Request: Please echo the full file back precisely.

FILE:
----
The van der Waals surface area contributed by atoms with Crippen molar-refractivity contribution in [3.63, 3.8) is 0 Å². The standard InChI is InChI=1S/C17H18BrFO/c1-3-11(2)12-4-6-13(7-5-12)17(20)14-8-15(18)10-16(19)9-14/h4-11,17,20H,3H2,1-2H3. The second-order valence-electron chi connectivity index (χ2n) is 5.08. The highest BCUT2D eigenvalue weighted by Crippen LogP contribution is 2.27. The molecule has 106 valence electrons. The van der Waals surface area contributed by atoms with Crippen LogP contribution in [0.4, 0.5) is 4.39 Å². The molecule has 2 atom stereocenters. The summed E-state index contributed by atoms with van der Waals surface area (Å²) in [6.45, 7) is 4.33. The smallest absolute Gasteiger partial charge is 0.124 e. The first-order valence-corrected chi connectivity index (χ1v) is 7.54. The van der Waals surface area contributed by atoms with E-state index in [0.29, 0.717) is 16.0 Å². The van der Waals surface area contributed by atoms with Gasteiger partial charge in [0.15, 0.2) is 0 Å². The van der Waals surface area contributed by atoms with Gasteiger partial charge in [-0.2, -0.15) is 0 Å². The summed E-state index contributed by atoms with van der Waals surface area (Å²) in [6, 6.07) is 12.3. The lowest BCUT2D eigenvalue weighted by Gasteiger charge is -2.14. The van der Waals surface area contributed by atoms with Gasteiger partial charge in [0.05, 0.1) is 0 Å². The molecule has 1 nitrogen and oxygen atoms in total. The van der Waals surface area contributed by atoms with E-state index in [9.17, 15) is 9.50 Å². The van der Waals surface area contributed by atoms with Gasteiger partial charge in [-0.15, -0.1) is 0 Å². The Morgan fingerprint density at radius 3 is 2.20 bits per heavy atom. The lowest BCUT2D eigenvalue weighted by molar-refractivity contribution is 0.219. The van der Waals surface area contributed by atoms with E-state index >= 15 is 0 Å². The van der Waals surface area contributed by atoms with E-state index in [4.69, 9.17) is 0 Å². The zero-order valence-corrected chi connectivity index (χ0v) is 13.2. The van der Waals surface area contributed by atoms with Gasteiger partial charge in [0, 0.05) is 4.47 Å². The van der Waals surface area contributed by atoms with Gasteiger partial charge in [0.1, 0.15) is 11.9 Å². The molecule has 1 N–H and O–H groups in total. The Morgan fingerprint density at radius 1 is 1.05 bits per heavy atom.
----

The van der Waals surface area contributed by atoms with Crippen molar-refractivity contribution in [3.63, 3.8) is 0 Å². The standard InChI is InChI=1S/C17H18BrFO/c1-3-11(2)12-4-6-13(7-5-12)17(20)14-8-15(18)10-16(19)9-14/h4-11,17,20H,3H2,1-2H3. The second-order valence-electron chi connectivity index (χ2n) is 5.08. The highest BCUT2D eigenvalue weighted by Crippen LogP contribution is 2.27. The molecule has 106 valence electrons. The van der Waals surface area contributed by atoms with Crippen LogP contribution in [0.4, 0.5) is 4.39 Å². The molecule has 2 atom stereocenters. The summed E-state index contributed by atoms with van der Waals surface area (Å²) in [6.45, 7) is 4.33. The smallest absolute Gasteiger partial charge is 0.124 e. The first-order valence-corrected chi connectivity index (χ1v) is 7.54. The van der Waals surface area contributed by atoms with E-state index in [0.29, 0.717) is 16.0 Å². The van der Waals surface area contributed by atoms with Gasteiger partial charge in [0.15, 0.2) is 0 Å². The van der Waals surface area contributed by atoms with Gasteiger partial charge in [-0.2, -0.15) is 0 Å². The summed E-state index contributed by atoms with van der Waals surface area (Å²) in [6, 6.07) is 12.3. The lowest BCUT2D eigenvalue weighted by Gasteiger charge is -2.14. The van der Waals surface area contributed by atoms with Gasteiger partial charge in [0.05, 0.1) is 0 Å². The molecule has 1 nitrogen and oxygen atoms in total. The van der Waals surface area contributed by atoms with E-state index in [9.17, 15) is 9.50 Å². The van der Waals surface area contributed by atoms with Gasteiger partial charge in [-0.15, -0.1) is 0 Å². The Morgan fingerprint density at radius 3 is 2.20 bits per heavy atom. The lowest BCUT2D eigenvalue weighted by molar-refractivity contribution is 0.219. The van der Waals surface area contributed by atoms with E-state index >= 15 is 0 Å². The van der Waals surface area contributed by atoms with E-state index in [4.69, 9.17) is 0 Å². The zero-order valence-corrected chi connectivity index (χ0v) is 13.2. The van der Waals surface area contributed by atoms with Gasteiger partial charge in [0, 0.05) is 4.47 Å². The van der Waals surface area contributed by atoms with Gasteiger partial charge in [0.1, 0.15) is 11.9 Å². The molecule has 1 N–H and O–H groups in total. The Morgan fingerprint density at radius 1 is 1.05 bits per heavy atom.